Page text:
He summarised by noting that it depends on how much the patient is willing to accept the risk of twins. I reminded him that I have seen the 27 week premies, but the risk hits a little closer to home for me. A few weeks ago, I asked my colleague how one of the patients with naturally conceived twins faired. "Oh, she made it to thirty six weeks" he replied. Wow, good for twins, I thought. "She had severe pre-eclampsia." he continued, "She was in the ICU for over a week." Alas, that is why I can't risk twins. I'm already concerned that my blood pressure issues could pre-dispose me to pre-eclampsia with any pregnancy, but it seems like it would be a sure thing if I were to be pregnant with twins. I just can't take that risk. There is a bona fide concern that outweighs all my superficial ones. This also helps solidify our decision to do PGD and proceed with single embryo transfers. There can only be one bun in my oven.


  1. Lol, even w/ twins on the way, I can sti appreciate this post and your feelings! I always thought twins would be "cool" and wanted more than one child. However, when it came down to the end, I was concerned about the risk factors involved and would have been very happy with one. Well, we ended up with the two anyway which we are very excited about, but hope on a daily basis ends with a happy ending. Your reasoning behind only wanting one makes perfect sense. It is a personal decision, and in your case, I think it's super smart to want to only transfer one. I wish you the very best of luck. When is the estimated retrieval date?

  2. Yes yes yes. I was in the same boat with the same thought process and the same concern over the same risks. I hope all is going well with your cycle.

  3. I have to agree with Amber. I love my babies oh-so-much but honestly it has been a challenge. My pregnancy went as well as a twinkie pregnancy could but I was miserable so much towards the end. Then I hemorrhaged after delivery because my over-streched uterus wouldn't contact down. It wasn't scary at the time because I was out of it but scary for my husband. I think it is great that you know what you want and are considering all those risks. That is so important. People think twins is all glitz and glamour and it has been such a blessing but they don't think about all the challenges that come with pregnancy and taking care of them afterwards.

  4. People are unbelievable! It's frustrating how they automatically assume if you are going through IVF that you will end up with twins!! Ay ay ay :)

  5. If you know that you only want one child then there is no reason to transfer two embryos. It increases your chances of getting pregnant by less than 10%.

    So glad that I was of help! :-)

  6. This post hit home for me as someone who has 4 month old twins after a very scary high-risk pregnancy. As much as I love my babies more than life itself, i am now a huge advocate for SET. Having twins (pregnancy and afterwards) is very very hard. Good for you for thinking long and hard about this! We ended up with only 2 embryos after they retrieved 19 eggs and ended up doing a Day 2 transfer...our plan was always a SET but then we got scared and transferred 2! Surprise!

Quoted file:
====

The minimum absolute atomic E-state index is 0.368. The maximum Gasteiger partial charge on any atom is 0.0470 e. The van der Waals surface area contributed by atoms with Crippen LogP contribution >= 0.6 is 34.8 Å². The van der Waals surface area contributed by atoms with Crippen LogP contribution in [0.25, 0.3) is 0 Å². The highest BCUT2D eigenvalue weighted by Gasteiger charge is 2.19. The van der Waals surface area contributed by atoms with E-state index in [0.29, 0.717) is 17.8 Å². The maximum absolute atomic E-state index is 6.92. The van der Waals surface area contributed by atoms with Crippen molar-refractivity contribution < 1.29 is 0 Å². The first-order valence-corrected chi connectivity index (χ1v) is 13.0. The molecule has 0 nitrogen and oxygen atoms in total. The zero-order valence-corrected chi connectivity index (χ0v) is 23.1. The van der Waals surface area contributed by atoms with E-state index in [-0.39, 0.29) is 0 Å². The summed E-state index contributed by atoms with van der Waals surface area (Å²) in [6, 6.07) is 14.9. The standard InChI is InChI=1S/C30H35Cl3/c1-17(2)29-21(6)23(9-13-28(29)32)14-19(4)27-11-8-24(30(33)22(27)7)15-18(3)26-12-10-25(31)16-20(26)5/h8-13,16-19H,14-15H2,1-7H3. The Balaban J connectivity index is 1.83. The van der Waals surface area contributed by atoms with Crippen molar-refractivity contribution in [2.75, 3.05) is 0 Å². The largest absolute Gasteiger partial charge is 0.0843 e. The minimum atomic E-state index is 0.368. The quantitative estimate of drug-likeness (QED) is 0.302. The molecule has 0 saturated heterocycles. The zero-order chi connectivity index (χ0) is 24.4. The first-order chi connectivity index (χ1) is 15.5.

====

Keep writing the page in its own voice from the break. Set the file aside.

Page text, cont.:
7. In Canada, there's only one province that funds IVF treatment. In Quebec, they will do up to three cycles of IVF if (and only if) you do single embryo transfer. The whole point of it is that the province actually SAVES money this way, since it cuts down on the hospital costs incurred by twin IVF pregnancies (which often require at least a few days in NICU, if not more). I've read that they've only been funding it for a couple of years, but they're already seeing savings. Makes sense...pretty much everyone I know with twins (even those that had very few complications) ended up in NICU for a short period of time. People just don't often talk about it unless you ask.

  8. I'm up in the air on how many to transfer, but in my experience transferring two doesn't equal twins. My first IVF cycle, we transferred two A qualities and neither took. My second, I only had two embryos. On transfer day, one was a compacting 8-cell, A quality embryo and the other was a two-cell D quality that hadn't progressed in 24 hours. We put them both in, one took (presumably the better of the two). I used to hope and pray for twins...we have four losses and countless treatments under our belts. But after hearing of so many twin horror stories, I'm a bit relieved that I have a healthy singleton in there. Good luck!

  9. Your reasoning makes perfect sense, especially if you know you only want one child. Our clinic has a similar policy to yours - and for some reason, the assumption was that I'd have "many" eggs and that we'd be able to go to day 5, and transfer one. Well, and then we got the call on day 3 to come in for transfer, and had to make the one-or-two decision within minutes. And we wanted at least two kids...
    My poor husband has serious regrets about making this decision. I try to tell him that it could have worked, or that only one might have stuck, and that we ended up having really bad luck... I do hope the couple in your RE's story fared a bit better than this.

  10. Having twins was not my first choice, but I did want 2 kids. By the time I got to IVF it seemed like twins was my only shot at that happening so I accepted the possibility/risk by transferring more than one. After 2 failed IVFs, I didn't really think we could get 2 to actually stick. Now here I am, a shining example of things going wrong - preeclampsia, emergency csection, and babies in the NICU- despite an uncomplicated pregnancy. Thankfully, all is ok, but having twins is not something to be taken lightly. I think some people just see cute matching outfits and don't think about all the other stuff.
    There is no reason to transfer more than one if you truly only want one child. I don't think it increases your odds by any significant amount. Good luck!